Volume 15 - Issue 7 - July 2002

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Fighting Misperceptions About The Podiatry Profession

Camille Ryans | 3370 reads | 0 comments

   There is a tendency for people to fear the unknown. Unfortunately, stereotypes abound about the incapability of the podiatric profession. It is up to everyone involved in the field directly or indirectly not to perpetuate this way of thinking.

   Bias towards podiatry is a double-edged sword. On one side, the laypeople are constantly questioning the profession.



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Vascular Intervention In Difficult Wounds

By Richard M. Stillman, MD, FACS | 14334 reads | 0 comments

About four of 1,000 people will develop a leg ulcer during their lives, but the prevalence of leg ulcers rises dramatically with age, increasing to about 1 percent in people over the age of 60 and 2 percent in people over the age of 80. In the U.S., about 3 million people suffer from leg ulceration, costing an annual $4 billion in treatment costs and losses of over 2 million days from work.
In general, diagnosing the cause of leg and foot wounds requires examining the wound, the extremity and the patient. Let’s start by taking a look at venous problems.
Any disease state that leads to ven



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When You Have To Fire An Employee

By Robert Smith | 7748 reads | 0 comments

Unfortunately, it doesn’t always work out and the staffer you thought to be perfect for your team winds up bringing down your practice in some significant way. It is when you recognize that you must fire the employee that the real work of managing your office truly begins. Indeed, with the increasingly litigious nature of our era, firing staffers has become a problematic process, fraught with many legal and ethical landmines.
“We all know how to terminate someone,” notes Hal Ornstein, DPM, who has a private practice in Howell, N.J. “It’s not hard to say ‘You’re fired.’ The id



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Treating Stress Failure Injuries In Young Athletes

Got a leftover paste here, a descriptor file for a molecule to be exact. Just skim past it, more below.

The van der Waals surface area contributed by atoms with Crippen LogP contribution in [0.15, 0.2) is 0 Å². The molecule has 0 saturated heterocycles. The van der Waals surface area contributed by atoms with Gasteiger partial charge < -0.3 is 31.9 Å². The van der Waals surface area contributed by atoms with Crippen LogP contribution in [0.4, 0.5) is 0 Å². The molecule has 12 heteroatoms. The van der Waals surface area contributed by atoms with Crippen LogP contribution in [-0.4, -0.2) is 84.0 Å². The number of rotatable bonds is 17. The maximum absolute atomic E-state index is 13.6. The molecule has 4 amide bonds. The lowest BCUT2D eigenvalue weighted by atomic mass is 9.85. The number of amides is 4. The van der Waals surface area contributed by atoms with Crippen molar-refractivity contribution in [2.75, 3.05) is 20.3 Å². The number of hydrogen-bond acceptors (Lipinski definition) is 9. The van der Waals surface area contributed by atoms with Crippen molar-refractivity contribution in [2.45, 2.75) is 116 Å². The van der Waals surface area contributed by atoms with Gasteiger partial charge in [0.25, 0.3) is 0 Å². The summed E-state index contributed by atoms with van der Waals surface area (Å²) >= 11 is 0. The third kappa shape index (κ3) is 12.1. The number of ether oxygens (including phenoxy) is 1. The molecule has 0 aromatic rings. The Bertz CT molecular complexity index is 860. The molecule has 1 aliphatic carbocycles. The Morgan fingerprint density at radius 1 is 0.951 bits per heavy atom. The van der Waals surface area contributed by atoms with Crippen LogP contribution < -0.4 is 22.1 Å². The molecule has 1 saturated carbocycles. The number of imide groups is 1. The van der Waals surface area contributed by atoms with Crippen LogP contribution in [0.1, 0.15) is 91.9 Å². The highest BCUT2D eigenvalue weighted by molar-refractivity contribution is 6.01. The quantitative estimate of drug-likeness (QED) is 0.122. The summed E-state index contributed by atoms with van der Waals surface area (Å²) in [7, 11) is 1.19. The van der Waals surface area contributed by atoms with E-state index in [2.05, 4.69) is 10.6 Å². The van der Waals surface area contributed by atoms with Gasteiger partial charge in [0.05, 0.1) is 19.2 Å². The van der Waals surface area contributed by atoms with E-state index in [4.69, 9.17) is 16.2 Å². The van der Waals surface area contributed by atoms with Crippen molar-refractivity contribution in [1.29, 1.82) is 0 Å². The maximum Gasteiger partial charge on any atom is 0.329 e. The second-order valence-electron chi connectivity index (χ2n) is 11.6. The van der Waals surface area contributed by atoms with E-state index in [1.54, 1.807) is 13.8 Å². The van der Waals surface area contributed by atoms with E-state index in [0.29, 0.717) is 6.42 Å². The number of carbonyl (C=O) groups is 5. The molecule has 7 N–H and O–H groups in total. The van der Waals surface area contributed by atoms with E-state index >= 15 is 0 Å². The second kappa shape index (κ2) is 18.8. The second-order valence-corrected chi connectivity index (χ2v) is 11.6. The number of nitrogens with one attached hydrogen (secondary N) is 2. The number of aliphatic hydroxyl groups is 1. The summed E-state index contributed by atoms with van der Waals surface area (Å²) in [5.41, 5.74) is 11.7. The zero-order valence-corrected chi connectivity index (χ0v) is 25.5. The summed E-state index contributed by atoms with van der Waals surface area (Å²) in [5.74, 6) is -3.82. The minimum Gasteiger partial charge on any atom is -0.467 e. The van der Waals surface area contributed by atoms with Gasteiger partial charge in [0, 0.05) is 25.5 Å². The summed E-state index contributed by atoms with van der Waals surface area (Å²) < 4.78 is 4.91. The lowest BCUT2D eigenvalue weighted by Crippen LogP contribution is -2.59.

By Patrick Agnew, DPM | 5114 reads | 0 comments

Is the term “overuse injuries” really appropriate? After all, many so-called “overuse” injuries of the lower extremity are unilateral. In most cases, the right foot is used just as much as the left foot so the term becomes illogical. Perhaps stress failure phenomena would be a more accurate description of these injuries. Some examples of mechanisms leading to stress failure problems include repetitive motion, repetitive loading and repetitive impact.
Your patients might encounter repetitive motion injuries in endurance sports like swimming or sports such as cross-country running or b



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A Comprehensive Review Of Topical Agents

By Jonathan Moore, DPM, MS, A. Patti Smith, MD, and John S. Steinberg, DPM | 15215 reads | 0 comments

The wound is in constant evolution. Changes arise and you need to be able to respond accordingly in your treatment course. Indeed, understanding the biochemical dynamics of wound healing is vital for proper product selection (see “Understanding The Phases Of Wound Healing” on page 42). The challenge to the practitioner is to have the knowledge base with which to sort through the thousands of topical agents and dressings available today.

Insights On Topical Agents With Collagen
Let’s start out with a discussion of the biologic topical agents that contain collagen. Collagen hastens wou



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How To Use VAC Therapy On Chronic Wounds

By Brian Short, DPM, Matthew Claxton, DPM, and David G. Armstrong, DPM | 36785 reads | 1 comments

Chronic wounds such as diabetic foot ulcers, venous stasis ulcers and decubitis ulcers are leading causes of morbidity and mortality in elderly patients and significantly contribute to health care costs.1-4 Wounds of these types often lead to complications such as infection and amputation.5-7 The ADA currently reports diabetes is prevalent in at least 17 million Americans, many of whom do not know they have the disease. Of these, approximately 15 percent will experience a foot ulcer or other complication requiring hospitalization during the course of the disease.8, 9
Similarly, venous wounds



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